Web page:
Alan Bostick ::: (view all by) ::: January 22, 2004, 01:55 PM:

The episode that PNH describes sounds to me like nothing so much like a verse from an early Bob Dylan song. You know, the kind where in the next verse Albert Einstein is disguised as Robin Hood.

Christopher Davis ::: (view all by) ::: January 22, 2004, 02:10 PM:

Y'know, I really miss James White, and I never even got the chance to meet him.

I still have hopes that one of the effects of continued European integration will be the eventual irrelevance of which, if any, country Northern Ireland is legally a part of.

I say this as someone who is married to a dual British-Irish citizen, lives near Boston (the only city outside the island of Ireland in which I've seen IRA mural art), and whose sympathies definitely lie on the side of the group of people who just want to live their lives in peace without bothering--or being bothered--by folks who want to keep taking sides, often violently.

Nigel Quinlan ::: (view all by) ::: January 22, 2004, 04:35 PM:

Chris: I wish I knew, but my knowledge of the alternatives on the ground are scant.

Xopher: to you and me he was making a fool of himself. To his supporters he was a hero, standing up to the antichrist. And his line-dancing Hapsburg minions.

Christopher: James White was a great friend of the Dublin science fiction convention, Ocotcon. My wife and I used to meet and chat with him every year. He was a big, gentle man with a lovely smile and a voice you could listen to for hours. It hasn't been the same without him.

Dan Blum ::: (view all by) ::: January 22, 2004, 05:05 PM:
Hmm, I should not have found Otto of Habsburg so strange, considering that Sir Guy Johnson, the 8th Baronet of New York is alive and living in London.

There's all sorts of people like that kicking around, I believe. I think Henri d'Orleans, Count of Paris and Pretender to the Throne of France is still with us, for example (granted it'd be cooler if he were a Bourbon, but you can't have everything), there's at least one Bonaparte prince (Pretender to the French Imperium, I guess), etc.

Patrick Nielsen Hayden ::: (view all by) ::: January 22, 2004, 05:36 PM:

And I am, of course, Marie of Rumania.

Mary Kay ::: (view all by) ::: January 22, 2004, 06:19 PM:

I know that poem! And I have my own private version of it too. Ghu bless Dorothy Parker.


Dave Bell ::: (view all by) ::: January 22, 2004, 06:24 PM:

"May I introduce Jim "Thules" Moriarty, Pretender to the throne of France."

"He doesn't look like a King."

"That's because he's only pretending."

Xopher ::: (view all by) ::: January 22, 2004, 06:35 PM:

Nigel, oh, yeah, I know that. There is no degree of whacko-goombahness that will keep you from having followers, as long as you preach hate. That's why the rest of us should make fun of him as much as possible. Maybe a song to the tune of "Bringing in the Sheaves" with the chorus:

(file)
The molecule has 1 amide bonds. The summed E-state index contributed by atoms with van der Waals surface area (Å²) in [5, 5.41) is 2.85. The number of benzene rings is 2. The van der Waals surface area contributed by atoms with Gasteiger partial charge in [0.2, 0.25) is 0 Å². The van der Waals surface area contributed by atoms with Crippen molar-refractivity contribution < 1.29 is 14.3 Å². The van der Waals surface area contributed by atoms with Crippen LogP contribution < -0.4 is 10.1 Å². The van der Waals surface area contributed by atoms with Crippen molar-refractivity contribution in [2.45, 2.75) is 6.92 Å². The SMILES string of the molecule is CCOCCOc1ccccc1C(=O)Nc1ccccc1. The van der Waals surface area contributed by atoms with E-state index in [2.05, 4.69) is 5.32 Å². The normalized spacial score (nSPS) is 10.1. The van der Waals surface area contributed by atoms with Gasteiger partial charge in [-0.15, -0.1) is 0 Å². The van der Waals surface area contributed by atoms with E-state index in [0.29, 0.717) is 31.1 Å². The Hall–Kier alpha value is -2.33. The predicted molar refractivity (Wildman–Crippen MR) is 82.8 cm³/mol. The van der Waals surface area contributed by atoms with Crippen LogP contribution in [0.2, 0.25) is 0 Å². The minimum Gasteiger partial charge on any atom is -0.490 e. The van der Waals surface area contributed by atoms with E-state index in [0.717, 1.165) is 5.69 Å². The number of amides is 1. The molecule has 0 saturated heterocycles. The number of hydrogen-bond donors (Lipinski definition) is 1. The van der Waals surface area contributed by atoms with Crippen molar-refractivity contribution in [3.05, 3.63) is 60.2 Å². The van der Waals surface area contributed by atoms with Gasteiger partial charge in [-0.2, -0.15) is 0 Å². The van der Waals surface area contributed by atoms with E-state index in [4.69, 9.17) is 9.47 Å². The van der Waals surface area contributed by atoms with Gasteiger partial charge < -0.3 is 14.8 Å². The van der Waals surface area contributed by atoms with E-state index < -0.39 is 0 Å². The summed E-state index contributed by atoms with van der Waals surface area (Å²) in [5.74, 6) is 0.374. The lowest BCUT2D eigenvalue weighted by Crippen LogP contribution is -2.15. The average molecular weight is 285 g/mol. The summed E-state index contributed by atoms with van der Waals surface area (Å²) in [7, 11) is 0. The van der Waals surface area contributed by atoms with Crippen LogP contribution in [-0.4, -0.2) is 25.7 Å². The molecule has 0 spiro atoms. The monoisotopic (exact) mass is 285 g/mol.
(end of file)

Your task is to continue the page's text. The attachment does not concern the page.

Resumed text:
Screaming at the Pope
Screaming at the Pope
There goes that crazy asshole
Screaming at the Pope!

or something like that.

On a completely unrelated note, did you notice that all the people you addressed in your last comment were Chris(something)s? I don't know "chris," but the other two of us are both Christophers.

Jonathan Vos Post ::: (view all by) ::: January 22, 2004, 07:16 PM:

Weird anti-papal politics? By chance, I ran into some today. This is in my Friendster-style History investigation -- start with someone you know, and (6 dgerees of Kevin Bacon) work your way out...

So, I've continued to research the history of my teachers' teachers' teachers. As you can see on my page of working notes made diagrammatic:


I found (today) an intriguing (literally) couple of links in between Vesalius and Descrates, namely:

"...Arnaud du Ferrier [circa 1508-1585] was a
remarkable man, a lawyer, a diplomat, an Ambassador to
Venice, President of the Parlement of Paris -- and a
master spy! Although his formal education was at the
University of Tolouse, and was a friend of Michel de
Montaigne [1533-1592] who was the master of (and
named) the 'Essay' format of writing, the great
influence on Arnaud du Ferrier was undoubtedly Paolo
Sarpi. As Scarpi's main French agent, Arnaud du
Ferrier became Ambassador to the Council of Trent,
from which his notes helped Sarpi write a monumental
series of volumes on the inner workings of the
Catholic Church. Sarpi's friend, fellow monk, and
biographer wrote that Sarpi and du Ferrier were
'intrinsichissimo' -- extremely friendly."

"Paolo Sarpi [1552-1623] was a Servite Monk (known as
Fra' Paolo), a cleric, a patron of Frances Bacon, a
theologian, and a scientist. But he was, more
covertly, one of the greatest Spymasters the world has
ever seen. Running covert operations for Venice, he
was at war with Europe and the Pope. He was in deep
contact with Isaac Newton and the Stuart court at
London. He was the behind-the-scenes public relations
genius who sponsored and made Galileo world famous, as